Author Topic: News: Canadian Peregrines  (Read 10508 times)

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Offline Alison

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Re: News: Canadian Peregrines
« Reply #30 on: August 07, 2015, 21:55 »
From the Padre Island Peregrine Falcon Survey

July 27 2015


We received a message from Sylvain Bourdages: "I'm sending you some info on a female peregrine that was banded on South Padre Island...that was recaptured in Clairmont, Alberta on 05/06/2015 with the band number 1687-26022. She was released and seemed to be doing fine. She did have a nasty scar on her right shoulder that seemed to have healed well but left quite a mark....here are a few pictures for you."

This falcon was originally captured and banded by Catherine Wightman on October 17, 2012 during her first passage south. It's great to hear she's doing well and probably now tending to her first brood somewhere north of Clairmont. Thanks for sharing the news, Sylvain!


Clairmont is a hamlet 5 kilometres north of Grande Prairie. It is about 2,800 miles from South Padre Island — a very long way to fly. I hope she is having a very successful breeding season.

 

https://www.facebook.com/PadreIslandPeregrines/posts/452374901589265

Offline Kinderchick

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Re: News: Canadian Peregrines
« Reply #31 on: August 08, 2015, 00:08 »
What is meant by the statement that this falcon was "captured & banded during her 1st passage south" & then "recaptured"? How does one "capture" a peregrine falcon & for what reason? Do you think hey meant to say "rescued"? Alison or TPC? ???

Offline Alison

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Re: News: Canadian Peregrines
« Reply #32 on: August 08, 2015, 01:12 »
What is meant by the statement that this falcon was "captured & banded during her 1st passage south" & then "recaptured"? How does one "capture" a peregrine falcon & for what reason? Do you think hey meant to say "rescued"? Alison or TPC? ???

The Padre Island Peregrine Falcon Survey is a project which has been ongoing for many years. Padre Island, off the coast of Texas, is a stopover for many species of birds during migration, including a number of peregrines. During the spring and fall migrations, peregrines are captured, banded and then released to continue on their way. Sometimes the same birds are recaptured in future migrations and the information recorded.

The project "maintains a unique archive of peregrine samples to help assess the evolution and progression of emerging threats to numerous wildlife species and habitats." according to their website.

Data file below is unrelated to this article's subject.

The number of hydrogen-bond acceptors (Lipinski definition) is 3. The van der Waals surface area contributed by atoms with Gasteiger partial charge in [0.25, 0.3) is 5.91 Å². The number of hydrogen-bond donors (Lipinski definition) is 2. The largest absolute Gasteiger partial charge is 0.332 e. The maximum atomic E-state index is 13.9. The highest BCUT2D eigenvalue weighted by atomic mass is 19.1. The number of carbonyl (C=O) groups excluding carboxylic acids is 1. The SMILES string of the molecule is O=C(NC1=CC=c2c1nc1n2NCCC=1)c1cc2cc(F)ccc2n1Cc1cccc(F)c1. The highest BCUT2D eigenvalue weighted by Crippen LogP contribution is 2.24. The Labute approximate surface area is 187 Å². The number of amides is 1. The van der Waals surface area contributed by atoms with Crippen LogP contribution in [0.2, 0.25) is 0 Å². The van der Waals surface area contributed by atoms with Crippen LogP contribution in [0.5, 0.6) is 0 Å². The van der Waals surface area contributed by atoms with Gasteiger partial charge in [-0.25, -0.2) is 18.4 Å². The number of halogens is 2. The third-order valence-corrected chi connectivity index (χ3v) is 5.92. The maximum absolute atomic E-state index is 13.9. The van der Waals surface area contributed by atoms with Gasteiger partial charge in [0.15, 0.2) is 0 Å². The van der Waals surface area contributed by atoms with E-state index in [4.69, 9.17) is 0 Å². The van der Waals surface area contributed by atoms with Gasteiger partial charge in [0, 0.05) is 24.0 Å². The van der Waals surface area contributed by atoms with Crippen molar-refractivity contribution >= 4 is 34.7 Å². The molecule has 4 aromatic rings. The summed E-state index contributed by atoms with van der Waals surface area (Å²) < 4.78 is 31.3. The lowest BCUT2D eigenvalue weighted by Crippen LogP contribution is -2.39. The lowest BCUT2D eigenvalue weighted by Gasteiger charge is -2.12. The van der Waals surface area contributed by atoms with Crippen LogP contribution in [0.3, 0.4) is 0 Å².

I first read about the Padre Island survey years ago in Alan Tennant's book "On the Wing: To the Edge of the Earth with the Peregrine Falcon".

If you take a look at their main website, you can see what the area looks like, and see some of the peregrines they capture and band.

https://www.facebook.com/PadreIslandPeregrines

I don't know how or why this peregrine was recaptured in Clairmont, Alberta. I had never even heard of Clairmont.

Offline The Peregrine Chick

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Re: News: Canadian Peregrines
« Reply #33 on: August 08, 2015, 11:39 »
Some of this will be a repeat of Alison's last post but hopefully with a bit of new info as well  ;)

Peregrines are caught on their wintering grounds on beaches - Padre Island is a giant beach that is a common stop over or final stop for shorebirds and raptors - including peregrines.  Same thing happens in Chile where the tundra birds like Island Girl overwinter. 

When songbirds are caught up here using mist nets, depending on the time oft heyday you will capture unbranded birds (that will then get banded) or you will catch birds hat have already been banded - this is known as a recapture.  For peregrines it isn't mist nets that are used on beaches rather net traps that are remotely launched/activated. There is also a kind of snare trap but I'm not sure they use those in such locations.  The net traps are good on beaches because like snow there is little to get caught on so the trap works the way it is designed which minimizes the risk to the birds.  I should make it clear that the folks that use these nets are very experienced, it is closely regulated by the government - you have to be an experienced permitted bander before you can get a federal or state/provincial permit to capture wildlife and your reason to capture the birds has to be approved by the same agencies and renewed annually.